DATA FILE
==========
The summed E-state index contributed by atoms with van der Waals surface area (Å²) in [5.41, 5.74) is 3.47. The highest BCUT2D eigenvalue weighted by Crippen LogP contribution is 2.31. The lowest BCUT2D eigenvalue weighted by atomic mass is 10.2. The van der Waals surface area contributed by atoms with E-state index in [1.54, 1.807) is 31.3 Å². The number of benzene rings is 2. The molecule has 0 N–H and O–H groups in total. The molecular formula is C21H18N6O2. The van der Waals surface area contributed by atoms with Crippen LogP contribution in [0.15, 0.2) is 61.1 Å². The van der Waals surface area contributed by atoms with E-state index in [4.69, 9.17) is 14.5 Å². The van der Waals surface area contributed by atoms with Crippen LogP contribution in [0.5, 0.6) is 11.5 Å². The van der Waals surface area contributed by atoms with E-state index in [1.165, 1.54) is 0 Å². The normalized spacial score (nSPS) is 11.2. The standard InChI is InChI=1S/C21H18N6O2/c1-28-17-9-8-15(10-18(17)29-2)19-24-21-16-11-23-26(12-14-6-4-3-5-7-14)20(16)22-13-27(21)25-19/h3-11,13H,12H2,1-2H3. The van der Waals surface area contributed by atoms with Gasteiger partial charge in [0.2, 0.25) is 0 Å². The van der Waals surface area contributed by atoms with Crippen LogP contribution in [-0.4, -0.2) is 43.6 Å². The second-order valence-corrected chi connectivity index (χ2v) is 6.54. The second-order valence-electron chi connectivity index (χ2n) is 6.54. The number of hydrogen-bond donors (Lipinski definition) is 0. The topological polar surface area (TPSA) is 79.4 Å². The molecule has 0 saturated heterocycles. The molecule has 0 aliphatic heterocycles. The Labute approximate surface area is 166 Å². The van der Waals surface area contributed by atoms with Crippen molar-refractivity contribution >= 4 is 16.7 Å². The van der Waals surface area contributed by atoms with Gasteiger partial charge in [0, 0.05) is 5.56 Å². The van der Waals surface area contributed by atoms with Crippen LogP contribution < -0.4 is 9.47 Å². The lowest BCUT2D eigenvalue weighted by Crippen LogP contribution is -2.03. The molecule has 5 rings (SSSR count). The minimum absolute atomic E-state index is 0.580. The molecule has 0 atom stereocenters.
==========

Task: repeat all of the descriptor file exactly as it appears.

The summed E-state index contributed by atoms with van der Waals surface area (Å²) in [5.41, 5.74) is 3.47. The highest BCUT2D eigenvalue weighted by Crippen LogP contribution is 2.31. The lowest BCUT2D eigenvalue weighted by atomic mass is 10.2. The van der Waals surface area contributed by atoms with E-state index in [1.54, 1.807) is 31.3 Å². The number of benzene rings is 2. The molecule has 0 N–H and O–H groups in total. The molecular formula is C21H18N6O2. The van der Waals surface area contributed by atoms with Crippen LogP contribution in [0.15, 0.2) is 61.1 Å². The van der Waals surface area contributed by atoms with E-state index in [4.69, 9.17) is 14.5 Å². The van der Waals surface area contributed by atoms with Crippen LogP contribution in [0.5, 0.6) is 11.5 Å². The van der Waals surface area contributed by atoms with E-state index in [1.165, 1.54) is 0 Å². The normalized spacial score (nSPS) is 11.2. The standard InChI is InChI=1S/C21H18N6O2/c1-28-17-9-8-15(10-18(17)29-2)19-24-21-16-11-23-26(12-14-6-4-3-5-7-14)20(16)22-13-27(21)25-19/h3-11,13H,12H2,1-2H3. The van der Waals surface area contributed by atoms with Gasteiger partial charge in [0.2, 0.25) is 0 Å². The van der Waals surface area contributed by atoms with Crippen LogP contribution in [-0.4, -0.2) is 43.6 Å². The second-order valence-corrected chi connectivity index (χ2v) is 6.54. The second-order valence-electron chi connectivity index (χ2n) is 6.54. The number of hydrogen-bond donors (Lipinski definition) is 0. The topological polar surface area (TPSA) is 79.4 Å². The molecule has 0 saturated heterocycles. The molecule has 0 aliphatic heterocycles. The Labute approximate surface area is 166 Å². The van der Waals surface area contributed by atoms with Crippen molar-refractivity contribution >= 4 is 16.7 Å². The van der Waals surface area contributed by atoms with Gasteiger partial charge in [0, 0.05) is 5.56 Å². The van der Waals surface area contributed by atoms with Crippen LogP contribution < -0.4 is 9.47 Å². The lowest BCUT2D eigenvalue weighted by Crippen LogP contribution is -2.03. The molecule has 5 rings (SSSR count). The minimum absolute atomic E-state index is 0.580. The molecule has 0 atom stereocenters.